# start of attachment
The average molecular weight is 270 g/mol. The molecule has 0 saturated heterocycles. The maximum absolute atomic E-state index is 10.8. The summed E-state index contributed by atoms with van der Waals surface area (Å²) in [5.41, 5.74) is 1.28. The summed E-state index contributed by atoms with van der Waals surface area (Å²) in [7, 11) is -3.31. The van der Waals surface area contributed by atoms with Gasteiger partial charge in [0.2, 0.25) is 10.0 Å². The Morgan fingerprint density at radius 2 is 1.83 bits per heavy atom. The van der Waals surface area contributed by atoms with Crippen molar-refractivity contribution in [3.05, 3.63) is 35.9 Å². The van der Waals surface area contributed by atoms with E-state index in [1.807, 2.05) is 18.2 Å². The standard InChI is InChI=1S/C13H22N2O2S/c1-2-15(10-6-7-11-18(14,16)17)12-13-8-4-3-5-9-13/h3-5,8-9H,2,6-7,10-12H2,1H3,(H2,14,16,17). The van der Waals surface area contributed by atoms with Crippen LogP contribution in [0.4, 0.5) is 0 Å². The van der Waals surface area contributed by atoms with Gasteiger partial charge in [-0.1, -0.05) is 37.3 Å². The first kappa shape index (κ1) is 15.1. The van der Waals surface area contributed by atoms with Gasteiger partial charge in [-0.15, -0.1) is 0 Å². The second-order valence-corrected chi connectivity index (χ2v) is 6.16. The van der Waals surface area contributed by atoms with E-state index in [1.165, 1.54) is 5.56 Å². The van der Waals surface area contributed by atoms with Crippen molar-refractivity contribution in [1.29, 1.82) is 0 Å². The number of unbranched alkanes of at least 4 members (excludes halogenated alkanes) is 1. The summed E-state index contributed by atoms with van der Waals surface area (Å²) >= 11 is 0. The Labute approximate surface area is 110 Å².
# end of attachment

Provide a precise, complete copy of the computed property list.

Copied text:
The average molecular weight is 270 g/mol. The molecule has 0 saturated heterocycles. The maximum absolute atomic E-state index is 10.8. The summed E-state index contributed by atoms with van der Waals surface area (Å²) in [5.41, 5.74) is 1.28. The summed E-state index contributed by atoms with van der Waals surface area (Å²) in [7, 11) is -3.31. The van der Waals surface area contributed by atoms with Gasteiger partial charge in [0.2, 0.25) is 10.0 Å². The Morgan fingerprint density at radius 2 is 1.83 bits per heavy atom. The van der Waals surface area contributed by atoms with Crippen molar-refractivity contribution in [3.05, 3.63) is 35.9 Å². The van der Waals surface area contributed by atoms with E-state index in [1.807, 2.05) is 18.2 Å². The standard InChI is InChI=1S/C13H22N2O2S/c1-2-15(10-6-7-11-18(14,16)17)12-13-8-4-3-5-9-13/h3-5,8-9H,2,6-7,10-12H2,1H3,(H2,14,16,17). The van der Waals surface area contributed by atoms with Crippen LogP contribution in [0.4, 0.5) is 0 Å². The van der Waals surface area contributed by atoms with Gasteiger partial charge in [-0.1, -0.05) is 37.3 Å². The first kappa shape index (κ1) is 15.1. The van der Waals surface area contributed by atoms with Gasteiger partial charge in [-0.15, -0.1) is 0 Å². The second-order valence-corrected chi connectivity index (χ2v) is 6.16. The van der Waals surface area contributed by atoms with E-state index in [1.165, 1.54) is 5.56 Å². The van der Waals surface area contributed by atoms with Crippen molar-refractivity contribution in [1.29, 1.82) is 0 Å². The number of unbranched alkanes of at least 4 members (excludes halogenated alkanes) is 1. The summed E-state index contributed by atoms with van der Waals surface area (Å²) >= 11 is 0. The Labute approximate surface area is 110 Å².